- Circular Logging – when circular logging is enabled the transaction logs are automatically truncated as the changes are committed to the database file. This reduces the disk space consumption by the transaction logs, but removes the ability to recover the database beyond the point of the most recent backup.
As an additional note you may encounter snapshot-based backup systems in the real world, especially when you’re running virtualized Exchange servers. While a snapshot-based backup solution may still be supported for backups, providing it takes an application-aware backup that properly truncates the transaction logs, snapshots are not supported for recovery purposes. Many snapshot-based backup products provide different processes or tools to use for recovering data from their backup sets that do not involve “rolling back” the VM to the last snapshot, which is fine. I mention this because a common mistake by administrators is to take a snapshot of an Exchange VM before any routine maintenance (such as monthly security patching) with the expectation that they can “roll back” the VM using that snapshot if something goes wrong with the patching. Unfortunately this type of snapshot recovery can be catastrophic for an Exchange server.
What to Backup for Exchange Server 2016
Exchange Server 2016 has two server roles; Mailbox and Edge Transport. The backup requirements for each server role are different.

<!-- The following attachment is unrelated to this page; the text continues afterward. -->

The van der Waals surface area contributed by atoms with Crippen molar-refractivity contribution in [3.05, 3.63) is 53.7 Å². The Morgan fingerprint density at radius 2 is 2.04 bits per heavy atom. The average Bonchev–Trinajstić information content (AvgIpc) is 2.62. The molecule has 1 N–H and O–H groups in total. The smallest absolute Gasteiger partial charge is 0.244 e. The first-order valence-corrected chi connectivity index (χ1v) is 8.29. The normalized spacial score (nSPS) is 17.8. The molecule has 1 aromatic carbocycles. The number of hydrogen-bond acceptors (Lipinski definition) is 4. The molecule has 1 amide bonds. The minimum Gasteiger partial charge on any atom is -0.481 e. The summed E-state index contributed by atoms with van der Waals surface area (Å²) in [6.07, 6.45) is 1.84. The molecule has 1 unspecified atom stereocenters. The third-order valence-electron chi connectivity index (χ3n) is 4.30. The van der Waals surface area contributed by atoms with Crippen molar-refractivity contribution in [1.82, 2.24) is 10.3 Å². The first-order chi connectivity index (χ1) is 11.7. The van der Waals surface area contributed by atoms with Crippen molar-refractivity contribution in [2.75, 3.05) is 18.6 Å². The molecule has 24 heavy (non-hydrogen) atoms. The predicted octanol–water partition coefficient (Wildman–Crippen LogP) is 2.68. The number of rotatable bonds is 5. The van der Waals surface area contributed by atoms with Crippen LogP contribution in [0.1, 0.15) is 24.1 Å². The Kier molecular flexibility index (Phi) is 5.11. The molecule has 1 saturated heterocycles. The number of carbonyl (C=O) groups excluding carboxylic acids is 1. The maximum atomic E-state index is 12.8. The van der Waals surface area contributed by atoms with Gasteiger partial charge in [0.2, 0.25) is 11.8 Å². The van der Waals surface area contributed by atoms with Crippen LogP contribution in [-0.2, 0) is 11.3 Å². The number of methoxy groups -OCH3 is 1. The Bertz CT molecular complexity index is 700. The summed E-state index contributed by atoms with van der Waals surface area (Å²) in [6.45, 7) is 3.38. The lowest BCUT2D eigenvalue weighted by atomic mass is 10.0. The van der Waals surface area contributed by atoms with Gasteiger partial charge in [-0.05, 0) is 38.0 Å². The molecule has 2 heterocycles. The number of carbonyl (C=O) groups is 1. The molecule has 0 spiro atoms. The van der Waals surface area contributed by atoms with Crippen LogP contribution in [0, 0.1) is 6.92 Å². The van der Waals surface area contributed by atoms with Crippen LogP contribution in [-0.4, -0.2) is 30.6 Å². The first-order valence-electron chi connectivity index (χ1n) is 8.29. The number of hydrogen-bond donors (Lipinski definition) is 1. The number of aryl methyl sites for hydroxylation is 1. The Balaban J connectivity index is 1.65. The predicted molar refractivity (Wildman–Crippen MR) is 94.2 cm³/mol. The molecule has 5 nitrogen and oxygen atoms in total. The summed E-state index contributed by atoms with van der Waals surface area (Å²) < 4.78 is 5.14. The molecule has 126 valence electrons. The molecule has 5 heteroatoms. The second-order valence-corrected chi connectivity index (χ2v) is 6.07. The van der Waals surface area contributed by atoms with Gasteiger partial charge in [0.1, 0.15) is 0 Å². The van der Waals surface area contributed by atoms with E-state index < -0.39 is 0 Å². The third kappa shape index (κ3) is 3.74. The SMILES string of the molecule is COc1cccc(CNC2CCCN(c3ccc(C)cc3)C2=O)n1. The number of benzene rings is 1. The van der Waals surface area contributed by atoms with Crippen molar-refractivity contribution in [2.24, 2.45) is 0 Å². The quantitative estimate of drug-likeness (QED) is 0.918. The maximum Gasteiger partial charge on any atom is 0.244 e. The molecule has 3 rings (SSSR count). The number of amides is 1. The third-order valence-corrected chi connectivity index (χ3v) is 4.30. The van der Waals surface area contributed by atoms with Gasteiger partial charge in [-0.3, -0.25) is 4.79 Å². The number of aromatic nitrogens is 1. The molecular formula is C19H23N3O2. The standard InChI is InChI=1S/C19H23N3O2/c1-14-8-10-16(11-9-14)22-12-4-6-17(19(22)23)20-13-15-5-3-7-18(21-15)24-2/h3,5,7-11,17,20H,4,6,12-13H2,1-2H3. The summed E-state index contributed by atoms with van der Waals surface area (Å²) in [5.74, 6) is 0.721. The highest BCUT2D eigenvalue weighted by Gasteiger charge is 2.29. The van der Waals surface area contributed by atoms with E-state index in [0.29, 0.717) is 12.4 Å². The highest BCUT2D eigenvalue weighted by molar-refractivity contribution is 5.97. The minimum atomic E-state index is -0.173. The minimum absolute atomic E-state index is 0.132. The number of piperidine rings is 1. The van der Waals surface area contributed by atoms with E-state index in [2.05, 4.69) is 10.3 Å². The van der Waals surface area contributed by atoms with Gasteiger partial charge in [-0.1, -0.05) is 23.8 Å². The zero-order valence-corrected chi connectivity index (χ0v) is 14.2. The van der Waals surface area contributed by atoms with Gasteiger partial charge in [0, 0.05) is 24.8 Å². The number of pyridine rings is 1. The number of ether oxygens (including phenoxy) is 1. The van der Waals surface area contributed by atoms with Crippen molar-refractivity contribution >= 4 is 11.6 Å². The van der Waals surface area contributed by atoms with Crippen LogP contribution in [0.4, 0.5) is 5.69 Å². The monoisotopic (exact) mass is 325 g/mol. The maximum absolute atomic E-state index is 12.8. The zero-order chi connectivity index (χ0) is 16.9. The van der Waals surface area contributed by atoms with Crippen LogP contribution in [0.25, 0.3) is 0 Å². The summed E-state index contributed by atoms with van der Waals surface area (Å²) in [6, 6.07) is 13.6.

- Edge Transport – a full server backup is generally advisable, however it is not necessarily a requirement. If your ability to rebuild and reinstall the Edge Transport server (for example with an automated operating system deployment and pre-scripted Exchange installation and configuration) allows you to restore operation within an acceptable timeframe then you would not necessarily need to also use traditional backups for the server.
- Mailbox – similar to the Edge Transport server you may consider not backing up the server operating system itself if you have fast enough rebuild processes. However, Mailbox servers also host the databases containing mailbox and public folder data, as well as the transport databases that may contain email messages still in transit. Therefore it is recommended to back up at least the databases, if not the entire server.
Aside from the considerations above you should also think about the various log files that are stored on the Exchange servers, such as event logs or message tracking logs. Those are important for historical purposes.
If you’re in any doubt as to what you should be backing up on your Exchange servers I recommend you err on the side of caution and backup everything.
In this article I’ve provided an overview of backup and recovery concepts that may apply to Exchange Server 2016. In the next part of this series we’ll look at backing up Exchange Server 2016 with Windows Server Backup.